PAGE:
Improving Your Study Habits
Study habits are difficult to form, but they are very important for college students. When there may be days between classes, it is important to stay engaged in the course to perform well. Moreover, staying engaged means more than just reading and re-reading material for the class. You may memorize information that way, but it will not help you understand the information. Understanding is key in most college courses!
It may take trial and error, but forming good study habits is key to success in many courses. Look at these tips and customize them to what works for you.
Schedule It Out
As tempting as it may be, never leave studying until the last minute. If you cram for a test, you are more likely to forget the information. Instead, look at your schedule and section out time for studying for each class. This is proven to have a positive effect on grades.
Try setting aside two (or more) hours every day or every other day for studying. Stay consistent and adjust the amount of study time for each course. If one class requires more of your attention, put aside extra time.
While taking notes in class is helpful, studying should not consist of just reading over notes or re-reading chapters of a textbook. To actually learn and understand material, you need to engage with the material.
Instead of just reading over your notes, try using them to write out questions for yourself and answer them. Try explaining the material out loud. See if you can write out a summary of a topic in your own words.
Write out questions on one side of a flash card and answers on the other, and quiz yourself. Quizzing is a great method for improving understanding. However, go deeper than just writing out definitions and simple answers.
Try to write questions that are formatted the way your teacher formats them. If your professor asks a question in a lecture, write the question down and answer it. See if you can compare and contrast or connect concepts from the course.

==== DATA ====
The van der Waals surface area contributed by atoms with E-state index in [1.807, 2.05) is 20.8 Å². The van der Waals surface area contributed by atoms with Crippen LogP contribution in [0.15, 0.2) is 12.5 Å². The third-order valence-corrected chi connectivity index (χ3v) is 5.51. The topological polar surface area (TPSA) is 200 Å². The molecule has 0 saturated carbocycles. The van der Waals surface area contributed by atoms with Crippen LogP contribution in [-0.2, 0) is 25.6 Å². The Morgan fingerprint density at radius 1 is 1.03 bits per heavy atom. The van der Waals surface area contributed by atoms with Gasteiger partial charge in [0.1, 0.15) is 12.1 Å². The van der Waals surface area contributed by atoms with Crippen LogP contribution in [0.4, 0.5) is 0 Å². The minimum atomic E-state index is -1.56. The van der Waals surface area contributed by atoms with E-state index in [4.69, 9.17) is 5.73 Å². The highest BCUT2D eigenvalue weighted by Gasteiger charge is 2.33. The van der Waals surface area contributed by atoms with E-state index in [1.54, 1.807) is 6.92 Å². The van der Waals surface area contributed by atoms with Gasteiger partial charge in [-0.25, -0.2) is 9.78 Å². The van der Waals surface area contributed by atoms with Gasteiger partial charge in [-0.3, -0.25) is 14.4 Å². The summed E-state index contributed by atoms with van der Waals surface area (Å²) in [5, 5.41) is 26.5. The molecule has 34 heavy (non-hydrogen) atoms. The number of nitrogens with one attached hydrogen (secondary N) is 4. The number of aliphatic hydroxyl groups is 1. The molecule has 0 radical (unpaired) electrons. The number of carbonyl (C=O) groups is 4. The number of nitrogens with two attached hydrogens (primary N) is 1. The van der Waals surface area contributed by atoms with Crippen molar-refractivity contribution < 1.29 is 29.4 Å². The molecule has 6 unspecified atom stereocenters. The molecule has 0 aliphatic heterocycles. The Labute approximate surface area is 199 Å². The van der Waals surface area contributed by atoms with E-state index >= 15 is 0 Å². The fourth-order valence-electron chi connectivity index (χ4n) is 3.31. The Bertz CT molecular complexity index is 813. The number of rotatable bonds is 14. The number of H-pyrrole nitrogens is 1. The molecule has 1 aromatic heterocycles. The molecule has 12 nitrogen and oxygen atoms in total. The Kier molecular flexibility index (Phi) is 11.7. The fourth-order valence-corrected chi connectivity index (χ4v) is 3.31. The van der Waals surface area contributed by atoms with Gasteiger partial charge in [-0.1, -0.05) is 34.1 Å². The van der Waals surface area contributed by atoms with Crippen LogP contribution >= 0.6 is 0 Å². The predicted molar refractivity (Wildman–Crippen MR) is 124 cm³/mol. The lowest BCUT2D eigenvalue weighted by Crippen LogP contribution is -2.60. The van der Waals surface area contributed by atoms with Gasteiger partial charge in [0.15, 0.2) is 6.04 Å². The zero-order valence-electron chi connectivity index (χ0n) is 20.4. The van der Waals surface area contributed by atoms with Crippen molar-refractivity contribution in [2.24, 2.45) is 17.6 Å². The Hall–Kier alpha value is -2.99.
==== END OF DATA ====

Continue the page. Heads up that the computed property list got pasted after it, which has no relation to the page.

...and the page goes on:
It might be uncomfortable, but meet people in your classes. Try to find classmates to join a study group, they may have written down a note that you missed, or they may understand a topic better and can help explain it to you.
When you study together, do more than just studying in proximity to each other. You can take turns quizzing one another and asking each other questions. You can also practice explaining concepts to one another and checking if your explanation makes sense. Also, by studying together, you can help hold each other accountable and prevent procrastination and distraction.
Don’t study in bed. You are less likely to be focused and productive. Your bed should be a place of comfort and relaxation, don’t try to make it a place for learning! Instead, sit at a desk or table with your materials and without distractions. Or go a step further and get out of your space and avoid distractions like television and housework.
Environment affects learning, and studies show switching up study locations can improve learning. If you need quiet to study, go to the library and set up camp at a study table. If you like background noise and conversation, find a coffee shop or park to study. See if your campus offers any study rooms or tables and go there.